In last month's column, I discussed e-mail security and ended by writing this: "start signing your e-mail messages with your digital certificate (the software gets you started on this). Test it with others in the organization. Use it when confidentiality is important (which is a good deal of the time, is it not?). Start asking people for their digital certificate so you can send them confidential e-mail. Just start using it."
Fellow consultant and friend David Strom took me at my word. And he had some troubles. Dave wrote about his experience in his "WebInformant" newsletter (http://strom.com/awards/227.html).
Dave is no slouch. He's a very smart guy, and knows his way around the Internet and e-mail. He's the co-author of a book entitled *Internet Messaging: From the Desktop to the Enterprise* (ISBN 0139786104), so you'd think he'd be one of the last people to be challenged by the technology. I will not recap his experiences (you can read them yourself), but I do want to briefly respond to the problems he had, and then follow up with practical and specific "get started" recommendations.
Dave's real speed bump was not in the usability of the product. He used Outlook which has S/MIME built in and had no problem, once he had retrieved his digital certificate. A digital certificate is what digitally ties an identity, for example a name or e-mail address, with a public key. A public key is the unique, very large integer used in encryption. Dave had a digital certificate... he just couldn't find it. So, the problem he really had was trying to retrieve his digital certificate from the digital certificate provider that he used. This coupled with problems and errors with Outlook 2000 led to, what we used to call in the product business "an unsatisfactory user experience." Once he had his digital certificate, we had no problems exchanging encrypted and signed e-mail.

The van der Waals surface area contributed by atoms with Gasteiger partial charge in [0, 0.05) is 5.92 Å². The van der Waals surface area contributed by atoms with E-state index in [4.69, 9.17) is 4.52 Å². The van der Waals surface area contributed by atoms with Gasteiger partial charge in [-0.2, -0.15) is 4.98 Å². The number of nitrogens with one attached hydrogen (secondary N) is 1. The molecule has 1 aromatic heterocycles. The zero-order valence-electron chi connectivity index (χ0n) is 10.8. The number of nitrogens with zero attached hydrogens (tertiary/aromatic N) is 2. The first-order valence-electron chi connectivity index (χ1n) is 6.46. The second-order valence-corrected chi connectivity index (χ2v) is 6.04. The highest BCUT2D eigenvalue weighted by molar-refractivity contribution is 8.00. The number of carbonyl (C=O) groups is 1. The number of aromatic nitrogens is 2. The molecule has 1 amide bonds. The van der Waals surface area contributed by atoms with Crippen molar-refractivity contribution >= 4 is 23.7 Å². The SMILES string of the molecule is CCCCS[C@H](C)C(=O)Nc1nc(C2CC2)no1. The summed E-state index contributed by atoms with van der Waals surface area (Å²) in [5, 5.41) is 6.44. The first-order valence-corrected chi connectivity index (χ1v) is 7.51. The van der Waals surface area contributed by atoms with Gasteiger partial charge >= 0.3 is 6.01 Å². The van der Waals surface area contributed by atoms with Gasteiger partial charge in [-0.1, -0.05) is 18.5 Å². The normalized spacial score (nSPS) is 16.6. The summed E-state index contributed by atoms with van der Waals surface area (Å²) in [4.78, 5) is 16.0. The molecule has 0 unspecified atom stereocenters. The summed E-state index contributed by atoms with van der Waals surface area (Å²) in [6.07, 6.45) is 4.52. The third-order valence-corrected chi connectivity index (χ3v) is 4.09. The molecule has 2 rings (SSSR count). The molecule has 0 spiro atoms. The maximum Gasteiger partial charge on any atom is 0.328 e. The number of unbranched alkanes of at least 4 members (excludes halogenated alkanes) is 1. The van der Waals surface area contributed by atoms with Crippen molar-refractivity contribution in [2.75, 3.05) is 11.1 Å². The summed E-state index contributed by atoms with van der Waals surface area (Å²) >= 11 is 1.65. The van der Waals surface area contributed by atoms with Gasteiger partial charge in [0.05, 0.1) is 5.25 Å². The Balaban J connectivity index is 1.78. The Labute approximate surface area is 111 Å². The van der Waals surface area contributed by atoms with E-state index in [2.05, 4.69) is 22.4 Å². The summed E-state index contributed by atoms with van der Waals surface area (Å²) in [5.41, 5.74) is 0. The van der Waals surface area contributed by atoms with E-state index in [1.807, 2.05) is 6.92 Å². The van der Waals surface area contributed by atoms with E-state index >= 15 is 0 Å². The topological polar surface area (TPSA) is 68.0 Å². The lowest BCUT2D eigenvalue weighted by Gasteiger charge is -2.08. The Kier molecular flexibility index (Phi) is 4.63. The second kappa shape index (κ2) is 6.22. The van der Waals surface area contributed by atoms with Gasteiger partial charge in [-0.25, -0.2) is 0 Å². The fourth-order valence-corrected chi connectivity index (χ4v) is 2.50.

If you are using Outlook or Netscape, you'll probably want to try using the secure mail solution that is built in. Both are already set up to use a standard called S/MIME for Secure MIME (and MIME is Multi-purpose Internet Mail Extension -- the thing that allows us to include attachments in e-mail). Instructions for the built-in S/MIME support can be found at Verisign at http://digitalid.verisign.com/client/help/send_receive.htm. To get a certificate, when using Netscape Messenger, go to Communicator, Tools. Security Info. Under "Certificates," click on "Yours" and then "Get Certificate."
Netscape then presents you with the names of certificate authorities, with descriptions of each. Pick one and get a certificate. Thawte Consulting has a free service. You can also go to http://www.black-helicopter.org/bh and get a Black Helicopter Certificate. It's experimental at this point, but it's free.
To start sending secure e-mail, create an e-mail message and then click on the "Security" button. If you do not have the recipient's digital certificate, you'll not be able to encrypt e-mail to him ... yet. But you can sign a message, and when you do you will be sending them your certificate with your public key. When someone does the same to you, and you verify the message (by clicking on the "Signed" box on the e-mail), Messenger will store her certificate in your local key store. Now you can send her encrypted e-mail.
If you are using Netscape, hurry. I understand they are removing direct S/MIME support from the next major release. It is something about time to market.